We now discuss the case of Satyabrata v. Mugneeram : This case
related to a contract for sale of land and the question before the court
was whether by reason of certain supervening circumstances which
affected the performance of a material part of it
, the contract was
discharged or not. The respondent company was the owner of a large
tract of land in Calcutta. It started a scheme for the development of this
land for residential purposes and called it Lake Colony Scheme No. 1.
The Company entered into agreements with different purchasers for the sale
of plots and accepted from them only a small portion of consideration
money. The Company undertook to construct roads and drains, etc., to
make the land suitable for building and residential purposes. One Bejoy
Krishna Roy was also a purchaser and paid Rs. 101 as earnest money
and the appellant was really the assignee of Bejoy Krishna Roy. It so
happened that subsequently the land was requisitioned by the District
Collector under the Defence of India Rules for military purposes. In
view of those circumstances, the Company decided to treat the agreement
Cancelled but gave the appellant option of taking back the earnest money
complete the agreement by paying the balance money. The plaintiff
refused either of the two alternatives and claimed that the Company was
bound by the terms of the agreement from which “it could not, in law
resile.”. Among other defences, the Company took the defence that the
the contract was discharged as it became impossible by reason of the
supervening events to perform a material part of it.
Looking at the facts and circumstances of the case, the Supreme
Court held that in this case, the performance of the contract had not
become impossible. The Court pointed out that, in the first place the
The company had not commenced the development work when the requisition
order was passed in November 1941 and hence there was no question
of interruption of work. Secondly, no time limit was fixed for construction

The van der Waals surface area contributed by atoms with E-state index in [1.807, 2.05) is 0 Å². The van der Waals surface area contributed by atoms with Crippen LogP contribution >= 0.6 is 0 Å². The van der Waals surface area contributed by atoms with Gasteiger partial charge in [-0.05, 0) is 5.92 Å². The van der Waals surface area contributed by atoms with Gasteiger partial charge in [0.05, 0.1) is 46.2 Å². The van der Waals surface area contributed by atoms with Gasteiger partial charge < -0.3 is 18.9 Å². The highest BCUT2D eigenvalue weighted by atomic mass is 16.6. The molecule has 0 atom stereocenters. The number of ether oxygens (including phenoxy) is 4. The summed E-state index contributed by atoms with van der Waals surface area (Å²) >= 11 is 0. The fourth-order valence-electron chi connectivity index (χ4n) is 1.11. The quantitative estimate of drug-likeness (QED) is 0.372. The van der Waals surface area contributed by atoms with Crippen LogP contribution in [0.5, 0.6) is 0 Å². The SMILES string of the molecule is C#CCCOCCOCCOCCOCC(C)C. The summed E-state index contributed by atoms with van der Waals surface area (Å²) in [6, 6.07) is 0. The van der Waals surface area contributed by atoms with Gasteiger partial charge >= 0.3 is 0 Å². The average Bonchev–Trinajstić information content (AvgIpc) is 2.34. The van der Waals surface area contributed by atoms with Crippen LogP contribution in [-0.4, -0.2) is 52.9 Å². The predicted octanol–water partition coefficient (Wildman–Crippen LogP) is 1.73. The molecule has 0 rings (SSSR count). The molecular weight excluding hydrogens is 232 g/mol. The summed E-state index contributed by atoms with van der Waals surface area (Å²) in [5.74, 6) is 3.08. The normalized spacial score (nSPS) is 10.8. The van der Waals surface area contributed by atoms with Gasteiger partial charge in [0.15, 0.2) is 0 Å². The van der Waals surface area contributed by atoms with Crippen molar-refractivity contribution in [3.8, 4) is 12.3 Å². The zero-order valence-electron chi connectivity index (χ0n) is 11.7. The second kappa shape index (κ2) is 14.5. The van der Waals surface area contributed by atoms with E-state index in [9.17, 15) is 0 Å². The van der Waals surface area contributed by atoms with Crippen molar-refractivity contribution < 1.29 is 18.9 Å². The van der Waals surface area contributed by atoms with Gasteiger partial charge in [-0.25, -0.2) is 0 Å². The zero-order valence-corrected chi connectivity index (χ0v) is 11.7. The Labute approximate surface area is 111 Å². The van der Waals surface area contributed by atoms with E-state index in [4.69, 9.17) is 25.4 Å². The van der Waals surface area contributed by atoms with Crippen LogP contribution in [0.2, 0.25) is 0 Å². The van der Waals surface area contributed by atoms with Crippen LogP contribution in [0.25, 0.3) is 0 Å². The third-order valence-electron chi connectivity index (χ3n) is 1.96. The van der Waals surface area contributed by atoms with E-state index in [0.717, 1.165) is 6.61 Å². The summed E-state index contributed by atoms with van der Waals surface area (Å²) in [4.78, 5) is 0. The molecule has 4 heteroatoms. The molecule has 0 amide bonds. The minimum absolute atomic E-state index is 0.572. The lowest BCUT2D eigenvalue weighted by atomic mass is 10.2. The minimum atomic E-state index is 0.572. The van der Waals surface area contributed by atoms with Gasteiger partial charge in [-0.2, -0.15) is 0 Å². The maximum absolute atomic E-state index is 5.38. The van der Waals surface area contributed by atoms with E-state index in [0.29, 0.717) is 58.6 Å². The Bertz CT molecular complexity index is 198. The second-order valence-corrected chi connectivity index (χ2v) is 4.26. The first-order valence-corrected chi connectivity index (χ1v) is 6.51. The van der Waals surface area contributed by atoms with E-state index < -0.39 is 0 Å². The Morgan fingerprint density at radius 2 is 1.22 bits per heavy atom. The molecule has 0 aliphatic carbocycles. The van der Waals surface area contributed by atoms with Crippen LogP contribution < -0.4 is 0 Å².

of roads and drains. Thirdly, the said work was also delayed because of
the scarcity of materials and various restrictions imposed by the
Government.((Contract Law)
In Mugneeram Bangur and Co. Pvt. Ltd. v. Gurbachan Singh, it was
held that “If the performance of the contract is rendered unlawful either
for a determinate period of time or for an indeterminate period of time
the contract would not stand discharged unless the ban on its performance
existed on the day or during the time in which it has to be performed.”
If the restriction imposed on the transfer of urban property under the
various legislations is for a temporary period and the restriction is
relaxable and transfers are made permissible with the sanction of the
competent authority the contract will not stand discharged.
While explaining the meaning of the term “impossible” in Section
56 of the Supreme Court observed :
“The word ‘impossible’ has not been used in the sense of physical
or literal impossibility. The performance of an act may be impracticable
and useless from the point of view of the object and purpose which the
parties had in view and if an untoward event or change of circumstances
totally upsets the foundation upon which the parties rested their bargain
it can well be said that the promisor to do.”
The exception to the Doctrine of Impossibility of Performance
Para 3 of Section 56 of the Contract Act provides for an exception
to the doctrine of the impossibility of performance. It provides the
following:
“Where one person has promised to do something, which he knew,
or, with reasonable diligence, might have known, and which the promisee
did not know to be impossible or unlawful, such promisor must make
compensation to such promisee for any loss which such promisee
sustains through the non-performance of the promise.”
In Satyabrata Ghose v. Mugneeram Bangur and Co. the Supreme
The court observed that para 3 of Section 56 should be deemed to be an
the exception to the doctrine of frustration for it, instead of discharging the
the contract makes the promisor liable to pay compensation to the promisee
for non-performance of the promise. Thus if the promisor knew or could
know with ordinary diligence that he promised to do something which
was impossible or unlawful and the promisee did not know, he must pay.
compensation to the promisee for the loss sustained by him for the
non-performance of the promise. For example, A contracts to marry B,
being already married to C, and being forbidden by the law to which he
is subject to practise polygamy. A must make compensation to B for the loss
caused to her by the non-performance of his promise.